Master Gardeners study drought-surviving flowers

Published 11:20 am Wednesday, April 12, 2017

By JOYANNA LOVE/ Senior Staff Writer

Creating gardens that can withstand a drought was the focus of this month’s Chilton County Master Gardeners meeting.

Jason Powell of Petals from the Past said many of these plants are older varieties used in gardens generations ago.

“They are survivors. They are still here today because they’re tough,” Powell said.

Powell called his presentation “Tough as Nails Plants for the Southern Garden.”

He said the Chilton County area and Alabama will likely continue to experience extremes in hot and cold as well as wet and dry conditions.

“It makes it all the more important that we look for plants that have stood the test of time,” Powell said.

Because of Chilton County’s climate, perennials can grow year round. Powell said while they will not be in bloom all year long, they will be green.

He said he did not install an irrigation system when he created the display garden at Petal from the Past “because I want to know who can survive a drought.”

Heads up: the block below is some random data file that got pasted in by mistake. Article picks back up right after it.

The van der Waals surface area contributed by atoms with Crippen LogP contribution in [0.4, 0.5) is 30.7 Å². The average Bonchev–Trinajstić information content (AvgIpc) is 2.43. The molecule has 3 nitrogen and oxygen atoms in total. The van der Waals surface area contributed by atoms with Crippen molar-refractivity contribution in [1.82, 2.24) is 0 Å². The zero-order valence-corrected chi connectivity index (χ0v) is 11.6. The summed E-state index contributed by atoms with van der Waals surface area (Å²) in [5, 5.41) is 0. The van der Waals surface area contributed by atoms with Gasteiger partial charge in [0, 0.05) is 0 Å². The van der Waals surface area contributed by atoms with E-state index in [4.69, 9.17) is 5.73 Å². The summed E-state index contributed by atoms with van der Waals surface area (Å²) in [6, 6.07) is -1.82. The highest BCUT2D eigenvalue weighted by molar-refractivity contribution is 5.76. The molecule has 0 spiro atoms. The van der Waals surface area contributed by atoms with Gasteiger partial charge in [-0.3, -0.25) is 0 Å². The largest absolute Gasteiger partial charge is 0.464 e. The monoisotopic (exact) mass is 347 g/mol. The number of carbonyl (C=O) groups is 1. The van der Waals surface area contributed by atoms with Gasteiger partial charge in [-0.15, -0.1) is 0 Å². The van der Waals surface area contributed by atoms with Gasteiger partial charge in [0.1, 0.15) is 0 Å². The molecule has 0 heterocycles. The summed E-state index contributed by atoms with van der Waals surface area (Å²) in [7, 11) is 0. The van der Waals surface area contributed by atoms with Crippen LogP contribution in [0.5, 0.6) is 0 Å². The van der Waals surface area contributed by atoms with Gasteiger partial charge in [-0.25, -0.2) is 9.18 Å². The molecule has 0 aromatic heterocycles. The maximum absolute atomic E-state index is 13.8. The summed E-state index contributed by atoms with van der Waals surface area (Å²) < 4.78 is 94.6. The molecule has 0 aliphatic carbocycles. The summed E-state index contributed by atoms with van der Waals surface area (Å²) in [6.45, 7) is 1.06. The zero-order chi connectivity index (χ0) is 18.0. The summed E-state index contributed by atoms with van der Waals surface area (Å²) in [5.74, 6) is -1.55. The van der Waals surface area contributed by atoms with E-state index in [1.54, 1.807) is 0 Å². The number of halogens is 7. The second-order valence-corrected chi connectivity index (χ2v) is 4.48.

Johnny Jump Ups are a good example of a perennial that can survive. Powell said

the plant blooms and the flowers fall off when gets too hot.

California poppies can also survive a drought. Powell said the seeds of these plants fall in the ground and then germinate the next season. He said spring flowering bulbs also did well this spring despite the lack of rain.

Antique roses were highlighted as drought resistant and disease resistant plants.

“An antique rose is as any variety of roses belonging to a classification introduced before 1867,” Powell said.

He said these varieties have a stronger fragrance than long-stem roses.

Because antique roses can survive in drought, they do not need an irrigation system. Some examples are China roses, Duchesee de Bradant and climbing pinkie. The Katy Road Pink rose is disease resistant and can survive Canada winters and Texas summers. Many of these are shrub forms. Because roses cross pollinate easily, Powell said there are new natural occurring species still being found.

Many antique rose bushes grow several feet high.

Perennial petunia, Hardy Blue Plumbago and Verbena Blue Princess have been able to survive drought conditions.

Powell said Salvias can survive drought conditions and are good for home gardens because they attract butterflies, but do not attract deer.

Compost and mulch are important to helping a plant survive a drought. Powell said the mulch helps the plant retain water, while keeping the root system cooler.